The Delicate Business of Updating Products in the Age of Newness

In 2015, reinventing an established ‘ghost brand’ for new audience segments,  altering food formulations in response to consumer wellness concerns or changing a brand name already esteemed by customers is increasingly challenging. Established names can benefit from positive associations like authenticity, but buyer expectations of fresh products and updated services encouraged by 24/7 digital information also mean that consumers expect trend-led change fast, as brands like Gap are realising. Even younger tech brands like Instagram must tackle the cultural obsession with newness, and be receptive to emerging consumer demands and interests, often met sooner by competing services.

Tackling the cultural obsession with newness

The interest in things new was a key pillar of mass consumption, but the digital age offers us new and updated products and services 24/7 – including constantly renewed feed on social media and marketing. This promotes the need for novelty to consumers, even as green consciousness raises alarm bells at the waste this quest involves. This interest in newness, driven too by FOMO (fear of missing out) and the associated quest for the fresh and the fashionable means that even new tech brands have to run to stay ahead. Instagram, for instance, is to offer millions of current events photos and now shows viewers videos and photos of events, hashtags and places that are trending near them – seen as competing with the presentation of live events on mobile messaging service Snapchat.

This obsession with newness may be the reason why enthusiasm for fitness trackers (still a growing market) drops just like gym membership, as a mid-July 2015 AP article stresses. The Fitbit spokesperson quoted emphasised that the company would react by offering new features and services that met user keenness to compete with significant others to achieve fitness goals.

Breathing new life into ‘ghost brands’

Cold remedies have lately been the subject of rebranding efforts. In the USA, the Pine Bros. brand of glycerine cough drops was recently rebranded as Pine Bros. Softish Throat Relief. The vintage Smith Bros. brand of cough drops kept its familiar bearded brothers symbol, with ads featuring a bearded descendant of the brand’s namesake siblings, perceived as both traditional and innovative because beards are having a moment right now. The character also emphasises wellness in his focus on the high honey content, and the promotion includes TV ads, money-off coupons and a social media campaign. Such campaigns are part of a post-recessionary drive to revive once popular items and engage in ‘comfort marketing’ using nostalgia and the associated values of longevity and authenticity to appeal to customers in more economically volatile times.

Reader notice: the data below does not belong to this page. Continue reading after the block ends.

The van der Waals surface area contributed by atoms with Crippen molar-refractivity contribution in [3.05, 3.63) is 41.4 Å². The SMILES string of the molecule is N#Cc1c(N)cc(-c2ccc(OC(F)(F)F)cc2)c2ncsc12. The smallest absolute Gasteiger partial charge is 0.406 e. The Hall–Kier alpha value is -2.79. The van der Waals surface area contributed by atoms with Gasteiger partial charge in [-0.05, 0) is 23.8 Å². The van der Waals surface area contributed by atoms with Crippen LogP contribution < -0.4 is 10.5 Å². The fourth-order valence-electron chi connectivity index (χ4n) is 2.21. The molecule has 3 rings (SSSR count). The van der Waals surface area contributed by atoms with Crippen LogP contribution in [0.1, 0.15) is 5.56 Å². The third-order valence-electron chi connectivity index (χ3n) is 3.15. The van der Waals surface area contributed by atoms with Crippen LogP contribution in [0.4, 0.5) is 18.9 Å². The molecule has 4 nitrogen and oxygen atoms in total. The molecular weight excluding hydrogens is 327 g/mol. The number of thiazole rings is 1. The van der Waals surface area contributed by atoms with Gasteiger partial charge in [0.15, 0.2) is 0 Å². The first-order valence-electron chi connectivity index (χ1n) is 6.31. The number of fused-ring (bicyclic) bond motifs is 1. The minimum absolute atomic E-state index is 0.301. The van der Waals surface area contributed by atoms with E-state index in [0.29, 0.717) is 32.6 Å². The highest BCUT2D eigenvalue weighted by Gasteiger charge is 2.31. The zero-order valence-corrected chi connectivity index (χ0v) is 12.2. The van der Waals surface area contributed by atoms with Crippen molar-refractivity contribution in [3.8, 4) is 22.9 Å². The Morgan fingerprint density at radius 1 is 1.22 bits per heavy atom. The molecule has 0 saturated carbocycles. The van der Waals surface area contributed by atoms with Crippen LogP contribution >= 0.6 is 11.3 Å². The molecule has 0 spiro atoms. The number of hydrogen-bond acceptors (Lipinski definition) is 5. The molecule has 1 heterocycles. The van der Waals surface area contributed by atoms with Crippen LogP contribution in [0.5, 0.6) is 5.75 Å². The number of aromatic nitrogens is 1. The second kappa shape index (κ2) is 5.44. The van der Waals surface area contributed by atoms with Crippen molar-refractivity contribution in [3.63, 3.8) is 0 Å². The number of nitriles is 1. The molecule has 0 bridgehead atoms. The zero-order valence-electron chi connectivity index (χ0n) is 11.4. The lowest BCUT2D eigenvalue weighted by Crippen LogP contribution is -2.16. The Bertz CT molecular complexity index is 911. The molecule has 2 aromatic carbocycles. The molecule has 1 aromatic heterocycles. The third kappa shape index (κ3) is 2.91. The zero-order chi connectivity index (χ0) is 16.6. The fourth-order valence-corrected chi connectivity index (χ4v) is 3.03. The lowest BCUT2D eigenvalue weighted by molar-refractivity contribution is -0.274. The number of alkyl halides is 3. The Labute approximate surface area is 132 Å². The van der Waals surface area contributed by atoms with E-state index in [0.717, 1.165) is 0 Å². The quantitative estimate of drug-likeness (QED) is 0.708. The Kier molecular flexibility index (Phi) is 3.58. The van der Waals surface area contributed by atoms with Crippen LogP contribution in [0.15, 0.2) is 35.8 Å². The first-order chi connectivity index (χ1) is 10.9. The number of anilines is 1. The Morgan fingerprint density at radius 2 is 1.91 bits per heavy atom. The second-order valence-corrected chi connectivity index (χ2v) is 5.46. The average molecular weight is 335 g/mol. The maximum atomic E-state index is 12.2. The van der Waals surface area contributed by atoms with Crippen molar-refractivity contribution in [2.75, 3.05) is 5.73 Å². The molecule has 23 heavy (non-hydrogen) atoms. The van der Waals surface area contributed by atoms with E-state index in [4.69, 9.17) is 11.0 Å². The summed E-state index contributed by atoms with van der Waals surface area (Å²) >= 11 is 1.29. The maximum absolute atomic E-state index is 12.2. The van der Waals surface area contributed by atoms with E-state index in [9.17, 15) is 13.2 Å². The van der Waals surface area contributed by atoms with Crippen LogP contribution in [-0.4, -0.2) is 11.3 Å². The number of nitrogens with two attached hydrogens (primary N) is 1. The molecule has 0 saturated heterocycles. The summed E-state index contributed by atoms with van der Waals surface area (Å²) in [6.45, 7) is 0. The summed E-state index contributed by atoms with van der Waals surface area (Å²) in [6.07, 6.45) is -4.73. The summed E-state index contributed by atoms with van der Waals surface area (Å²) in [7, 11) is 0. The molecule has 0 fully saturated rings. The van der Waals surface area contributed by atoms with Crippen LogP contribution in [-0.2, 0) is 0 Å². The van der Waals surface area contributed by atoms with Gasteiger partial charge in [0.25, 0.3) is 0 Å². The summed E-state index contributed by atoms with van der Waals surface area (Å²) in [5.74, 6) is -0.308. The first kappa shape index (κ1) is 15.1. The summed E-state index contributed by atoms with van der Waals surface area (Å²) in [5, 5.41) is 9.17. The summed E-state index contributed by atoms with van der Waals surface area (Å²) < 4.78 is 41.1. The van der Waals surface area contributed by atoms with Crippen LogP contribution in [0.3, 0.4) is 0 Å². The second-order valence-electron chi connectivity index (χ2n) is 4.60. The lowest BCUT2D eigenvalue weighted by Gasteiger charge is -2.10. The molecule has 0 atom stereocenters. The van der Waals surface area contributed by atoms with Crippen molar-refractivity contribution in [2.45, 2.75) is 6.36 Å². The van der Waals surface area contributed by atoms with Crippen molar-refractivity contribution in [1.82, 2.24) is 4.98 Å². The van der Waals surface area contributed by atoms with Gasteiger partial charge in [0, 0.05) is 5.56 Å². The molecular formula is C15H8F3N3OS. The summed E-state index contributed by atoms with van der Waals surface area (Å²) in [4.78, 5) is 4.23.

Name changes can annoy loyal consumers

Belgian consumers this year proved to be unexpectedly fond of private label beer. When supermarket chain Colruyt announced its intention to change the name of its private label beer Cara Pils to Everyday Pils, it faced a backlash from consumers on Facebook and Twitter. Talking to website Deredactie.be, marketing specialist Stef Verbeeck commented that the supermarket chain had underestimated how emotionally attached consumers were to the existing name. He added that many of them felt the company was not taking their feelings into consideration.

Gap’s trends lag alienating fashion-conscious shoppers

Art Peck, CEO of US clothing store, Gap, was frank about the chain’s diminishing store portfolio at a recent investors’ meeting, set to shrink to 40% of its 2000 peak in the USA once the latest round of store closures are complete. However, Gap is just one of several US brands threatened by the ability of clothing chains like Zara, Uniqlo and H&M to translate catwalk trends into cheaper clothing items in their stores to delight younger teen and Millennial shoppers in a matter of weeks, with new items often delivered daily. Says Kate Davidson Hudson, CEO of online fashion magazine, Editorialist: “Now, everybody sees what’s on the runways on social media and blogs, and everybody’s a critic, and shoppers want it as soon as they see it…Brands like gap just feel very dated”. Mr. Peck revealed that Gap will try to emulate its fast fashion rivals by taking on more designers to keep customers curious and crucially, speeding up the time it takes to get new styles into shops.

The challenge of updating a product perceived as old fashioned

An article on the website Theportugalnews.com conjured up “The end of the UK love affair with Port wine” in April 2015. If the words “Make mine a port” are to continue being heard in UK pubs and bars, the image or the drink needs to get away from being an old gentleman’s drink, according to the president of the Institute of Douro and Port Wines (IVDP). “We must find a way to balance the traditional with the modern” said Manuel Novaes de Cabral, “We need to bring port wine back into ‘fashion’”. Euromonitor International data states that the volume of port consumed in the UK decreased by 14.2% between 2008 and 2014.